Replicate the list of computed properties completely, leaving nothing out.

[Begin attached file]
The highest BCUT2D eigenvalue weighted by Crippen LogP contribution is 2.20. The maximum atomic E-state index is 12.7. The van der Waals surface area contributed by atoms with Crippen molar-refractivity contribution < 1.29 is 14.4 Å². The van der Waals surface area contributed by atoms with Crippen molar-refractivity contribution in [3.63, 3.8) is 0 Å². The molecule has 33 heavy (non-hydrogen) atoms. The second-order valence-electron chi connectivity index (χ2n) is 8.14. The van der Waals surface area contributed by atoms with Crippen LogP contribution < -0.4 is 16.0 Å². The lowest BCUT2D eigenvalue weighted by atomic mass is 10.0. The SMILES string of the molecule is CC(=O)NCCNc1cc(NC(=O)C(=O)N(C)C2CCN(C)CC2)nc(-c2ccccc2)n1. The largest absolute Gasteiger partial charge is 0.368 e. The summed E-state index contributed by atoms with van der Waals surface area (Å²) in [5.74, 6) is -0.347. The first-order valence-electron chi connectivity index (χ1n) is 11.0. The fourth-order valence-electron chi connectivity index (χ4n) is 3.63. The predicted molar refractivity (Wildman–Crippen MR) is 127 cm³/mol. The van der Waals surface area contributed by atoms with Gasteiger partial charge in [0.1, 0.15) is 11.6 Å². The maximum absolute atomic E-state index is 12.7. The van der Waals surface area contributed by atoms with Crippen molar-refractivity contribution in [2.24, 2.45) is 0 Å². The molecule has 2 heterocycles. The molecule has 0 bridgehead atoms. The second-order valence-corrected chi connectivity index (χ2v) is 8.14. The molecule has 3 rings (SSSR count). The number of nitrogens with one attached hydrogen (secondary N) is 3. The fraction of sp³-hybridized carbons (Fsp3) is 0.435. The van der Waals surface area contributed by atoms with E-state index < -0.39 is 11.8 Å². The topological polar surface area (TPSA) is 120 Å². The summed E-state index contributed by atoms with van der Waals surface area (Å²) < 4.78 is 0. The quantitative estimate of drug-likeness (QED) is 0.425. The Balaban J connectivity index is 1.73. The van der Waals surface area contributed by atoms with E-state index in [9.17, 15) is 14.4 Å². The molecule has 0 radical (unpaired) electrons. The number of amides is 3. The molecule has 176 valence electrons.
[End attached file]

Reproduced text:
The highest BCUT2D eigenvalue weighted by Crippen LogP contribution is 2.20. The maximum atomic E-state index is 12.7. The van der Waals surface area contributed by atoms with Crippen molar-refractivity contribution < 1.29 is 14.4 Å². The van der Waals surface area contributed by atoms with Crippen molar-refractivity contribution in [3.63, 3.8) is 0 Å². The molecule has 33 heavy (non-hydrogen) atoms. The second-order valence-electron chi connectivity index (χ2n) is 8.14. The van der Waals surface area contributed by atoms with Crippen LogP contribution < -0.4 is 16.0 Å². The lowest BCUT2D eigenvalue weighted by atomic mass is 10.0. The SMILES string of the molecule is CC(=O)NCCNc1cc(NC(=O)C(=O)N(C)C2CCN(C)CC2)nc(-c2ccccc2)n1. The largest absolute Gasteiger partial charge is 0.368 e. The summed E-state index contributed by atoms with van der Waals surface area (Å²) in [5.74, 6) is -0.347. The first-order valence-electron chi connectivity index (χ1n) is 11.0. The fourth-order valence-electron chi connectivity index (χ4n) is 3.63. The predicted molar refractivity (Wildman–Crippen MR) is 127 cm³/mol. The van der Waals surface area contributed by atoms with Gasteiger partial charge in [0.1, 0.15) is 11.6 Å². The maximum absolute atomic E-state index is 12.7. The van der Waals surface area contributed by atoms with Crippen molar-refractivity contribution in [2.24, 2.45) is 0 Å². The molecule has 2 heterocycles. The molecule has 0 bridgehead atoms. The second-order valence-corrected chi connectivity index (χ2v) is 8.14. The molecule has 3 rings (SSSR count). The number of nitrogens with one attached hydrogen (secondary N) is 3. The fraction of sp³-hybridized carbons (Fsp3) is 0.435. The van der Waals surface area contributed by atoms with E-state index < -0.39 is 11.8 Å². The topological polar surface area (TPSA) is 120 Å². The summed E-state index contributed by atoms with van der Waals surface area (Å²) < 4.78 is 0. The quantitative estimate of drug-likeness (QED) is 0.425. The Balaban J connectivity index is 1.73. The van der Waals surface area contributed by atoms with E-state index in [9.17, 15) is 14.4 Å². The molecule has 0 radical (unpaired) electrons. The number of amides is 3. The molecule has 176 valence electrons.